AANnews  •  February 2018 23


Education & Research 

New Continuum Updates Your Child Neurology Knowledge  continued from cover ƒƒ Hypoxic-ischemic Encephalopathy and Other Neonatal Encephalopathies / Hannah C. Glass, MDCM, MAS ƒƒ Nervous System Malformations / John Gaitanis, MD; Tomo Tarui, MD ƒƒ Neurocutaneous Disorders / Tena Rosser, MD

Jeste

Owens

ƒƒ Leukodystrophies / Amy T. Waldman, MD, MSCE ƒƒ Evaluation and Acute Management of Ischemic Stroke in Infants and Children / Catherine Amlie-Lefond, MD ƒƒ Epileptic Encephalopathies / Shaun A. Hussain, MD, MS ƒƒ Epilepsy Syndromes in Childhood / Phillip L. Pearl, MD, FAAN ƒƒ Pediatric Sleep Disorders / Kiran Maski, MD, MPH; Judith Owens, MD, MPH ƒƒ Evaluation of the Child with Developmental Impairments / Clara D. M. van Karnebeek, MD, PhD ƒƒ Evaluation and Management of the Child with Autism Spectrum Disorder / Nicole Baumer, MD, MEd; Sarah J. Spence, MD, PhD ƒƒ Transition from Pediatric to Adult Neurologic Care / Ann H. Tilton, MD, FAAN; Claudio Melo de Gusmao, MD ƒƒ Neurologic Complications in the Pediatric Intensive Care Unit / Mark S. Wainwright, MD, PhD ƒƒ Pediatric Traumatic Brain Injury and Concussion / Meeryo Choe, MD; Karen M. Barlow, MD ƒƒ How the International Classification of Diseases, Tenth Revision, Clinical Modification Affects Coding for Pediatric Diagnoses / Korwyn Williams, MD, PhD Starting this month, all current and new subscribers will have access to both Continuum and Continuum® Audio. Subscribe to Continuum and Continuum Audio by contacting Wolters Kluwer at (800) 361-0633, (301) 223-2300 (international), or Shop.LWW.com/continuum. Junior members who are transitioning to neurologist memberships can receive a 50-percent discount on the already low member rate for the Continuum and Continuum Audio subscription. 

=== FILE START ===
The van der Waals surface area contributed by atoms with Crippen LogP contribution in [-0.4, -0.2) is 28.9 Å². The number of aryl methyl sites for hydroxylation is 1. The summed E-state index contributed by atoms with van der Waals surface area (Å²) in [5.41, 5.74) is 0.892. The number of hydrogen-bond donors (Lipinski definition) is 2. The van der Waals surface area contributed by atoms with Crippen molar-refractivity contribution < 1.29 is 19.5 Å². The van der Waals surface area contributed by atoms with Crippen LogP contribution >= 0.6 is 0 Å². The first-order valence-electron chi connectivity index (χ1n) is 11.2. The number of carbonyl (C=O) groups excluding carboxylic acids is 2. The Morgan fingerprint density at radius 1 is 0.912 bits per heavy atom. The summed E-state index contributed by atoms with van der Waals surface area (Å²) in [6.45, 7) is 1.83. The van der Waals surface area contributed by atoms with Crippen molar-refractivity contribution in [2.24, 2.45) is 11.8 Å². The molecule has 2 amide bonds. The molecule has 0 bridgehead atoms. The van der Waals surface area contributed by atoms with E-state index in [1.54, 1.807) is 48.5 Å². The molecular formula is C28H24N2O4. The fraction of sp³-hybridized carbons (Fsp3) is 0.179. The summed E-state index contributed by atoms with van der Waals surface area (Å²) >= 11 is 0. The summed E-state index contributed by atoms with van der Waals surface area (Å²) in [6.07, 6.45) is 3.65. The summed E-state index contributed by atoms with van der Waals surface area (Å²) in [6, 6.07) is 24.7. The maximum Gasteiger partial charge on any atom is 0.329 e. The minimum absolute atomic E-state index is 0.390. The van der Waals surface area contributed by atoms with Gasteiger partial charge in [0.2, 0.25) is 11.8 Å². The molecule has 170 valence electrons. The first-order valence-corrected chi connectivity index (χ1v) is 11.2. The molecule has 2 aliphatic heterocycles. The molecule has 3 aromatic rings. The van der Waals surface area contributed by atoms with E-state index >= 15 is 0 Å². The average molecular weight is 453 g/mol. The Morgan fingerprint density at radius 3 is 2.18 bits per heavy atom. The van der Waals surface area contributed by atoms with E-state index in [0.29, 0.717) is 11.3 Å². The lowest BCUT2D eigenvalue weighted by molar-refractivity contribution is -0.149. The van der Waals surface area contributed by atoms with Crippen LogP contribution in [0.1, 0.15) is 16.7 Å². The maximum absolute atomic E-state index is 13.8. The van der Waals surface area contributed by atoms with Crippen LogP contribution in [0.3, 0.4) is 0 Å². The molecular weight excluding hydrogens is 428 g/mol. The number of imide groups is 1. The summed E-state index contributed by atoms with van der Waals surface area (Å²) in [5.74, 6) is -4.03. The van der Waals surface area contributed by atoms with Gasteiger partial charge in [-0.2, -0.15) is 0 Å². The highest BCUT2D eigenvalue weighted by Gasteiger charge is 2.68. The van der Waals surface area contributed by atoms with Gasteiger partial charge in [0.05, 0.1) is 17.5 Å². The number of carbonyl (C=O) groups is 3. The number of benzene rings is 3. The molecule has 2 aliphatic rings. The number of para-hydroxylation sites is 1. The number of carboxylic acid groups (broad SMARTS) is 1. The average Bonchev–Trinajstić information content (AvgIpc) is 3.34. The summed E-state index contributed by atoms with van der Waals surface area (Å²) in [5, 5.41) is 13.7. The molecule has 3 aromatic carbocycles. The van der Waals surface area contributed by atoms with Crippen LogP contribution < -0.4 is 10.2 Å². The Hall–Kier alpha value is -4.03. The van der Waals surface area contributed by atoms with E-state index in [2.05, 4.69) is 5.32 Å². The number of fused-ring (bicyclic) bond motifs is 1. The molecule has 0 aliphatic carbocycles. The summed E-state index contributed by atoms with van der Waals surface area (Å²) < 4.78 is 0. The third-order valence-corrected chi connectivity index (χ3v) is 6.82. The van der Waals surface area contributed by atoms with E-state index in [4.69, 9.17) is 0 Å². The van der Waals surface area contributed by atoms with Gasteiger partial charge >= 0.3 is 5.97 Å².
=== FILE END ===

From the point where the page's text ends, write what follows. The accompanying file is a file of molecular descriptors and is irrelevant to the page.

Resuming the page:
Design Pioneer Lends Talents to New Covers Peter Grundy, the artist selected to produce a series of Continuum covers beginning with the February 2018 issue, is one of the world’s leading information illustrators. Since 1980, he has evolved a simple, elegant combination of ideas and iconography to form inventive infographics for clients and institutions around the world including the Imperial War Museum, Shell International, the World Bank and the United Nations. In 2013, he illustrated The Human Body, a book for children and adults (Big Picture Press) which gave medical illustration a refreshing new look. About the process of designing the Continuum series, on which Grundy worked with Editor-in-Chief Steven L. Lewis, MD, FAAN, to both accurately and whimsically convey the topic of each of the next 18 issues, Grundy said, “I set out to create a look and feel for Continuum that was firstly distinctive, secondly medically informative but at the same fresh and friendly. I wanted to break away from traditional medical illustration and do something elegant and beautiful. Something worthy of cover art that could become a new look for Continuum.” The process involved ideas, development, and implementation working closely with the Continuum editorial team to distill complex messages into simple graphic images. 